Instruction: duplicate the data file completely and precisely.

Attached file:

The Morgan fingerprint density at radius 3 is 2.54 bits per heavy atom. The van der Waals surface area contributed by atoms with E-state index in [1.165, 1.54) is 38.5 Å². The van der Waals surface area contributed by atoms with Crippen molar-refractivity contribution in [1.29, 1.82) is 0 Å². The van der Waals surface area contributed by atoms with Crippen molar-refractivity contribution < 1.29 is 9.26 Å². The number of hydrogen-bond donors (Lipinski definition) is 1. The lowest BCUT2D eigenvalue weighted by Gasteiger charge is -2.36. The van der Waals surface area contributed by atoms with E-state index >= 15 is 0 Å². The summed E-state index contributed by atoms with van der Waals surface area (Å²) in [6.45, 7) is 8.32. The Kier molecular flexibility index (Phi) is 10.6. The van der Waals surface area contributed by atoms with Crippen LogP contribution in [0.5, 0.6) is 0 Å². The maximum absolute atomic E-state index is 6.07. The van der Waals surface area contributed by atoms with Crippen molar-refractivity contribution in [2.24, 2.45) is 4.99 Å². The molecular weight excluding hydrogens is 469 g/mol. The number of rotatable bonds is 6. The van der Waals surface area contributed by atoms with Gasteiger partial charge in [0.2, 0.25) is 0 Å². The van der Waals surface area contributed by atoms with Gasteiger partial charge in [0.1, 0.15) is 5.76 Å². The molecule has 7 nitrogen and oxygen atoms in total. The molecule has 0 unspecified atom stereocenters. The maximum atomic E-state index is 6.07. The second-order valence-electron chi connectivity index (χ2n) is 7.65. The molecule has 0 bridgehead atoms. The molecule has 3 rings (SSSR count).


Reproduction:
The Morgan fingerprint density at radius 3 is 2.54 bits per heavy atom. The van der Waals surface area contributed by atoms with E-state index in [1.165, 1.54) is 38.5 Å². The van der Waals surface area contributed by atoms with Crippen molar-refractivity contribution in [1.29, 1.82) is 0 Å². The van der Waals surface area contributed by atoms with Crippen molar-refractivity contribution < 1.29 is 9.26 Å². The number of hydrogen-bond donors (Lipinski definition) is 1. The lowest BCUT2D eigenvalue weighted by Gasteiger charge is -2.36. The van der Waals surface area contributed by atoms with E-state index >= 15 is 0 Å². The summed E-state index contributed by atoms with van der Waals surface area (Å²) in [6.45, 7) is 8.32. The Kier molecular flexibility index (Phi) is 10.6. The van der Waals surface area contributed by atoms with Crippen LogP contribution in [0.5, 0.6) is 0 Å². The maximum absolute atomic E-state index is 6.07. The van der Waals surface area contributed by atoms with Crippen molar-refractivity contribution in [2.24, 2.45) is 4.99 Å². The molecular weight excluding hydrogens is 469 g/mol. The number of rotatable bonds is 6. The van der Waals surface area contributed by atoms with Gasteiger partial charge in [0.2, 0.25) is 0 Å². The van der Waals surface area contributed by atoms with Gasteiger partial charge in [0.1, 0.15) is 5.76 Å². The molecule has 7 nitrogen and oxygen atoms in total. The molecule has 0 unspecified atom stereocenters. The maximum atomic E-state index is 6.07. The second-order valence-electron chi connectivity index (χ2n) is 7.65. The molecule has 0 bridgehead atoms. The molecule has 3 rings (SSSR count).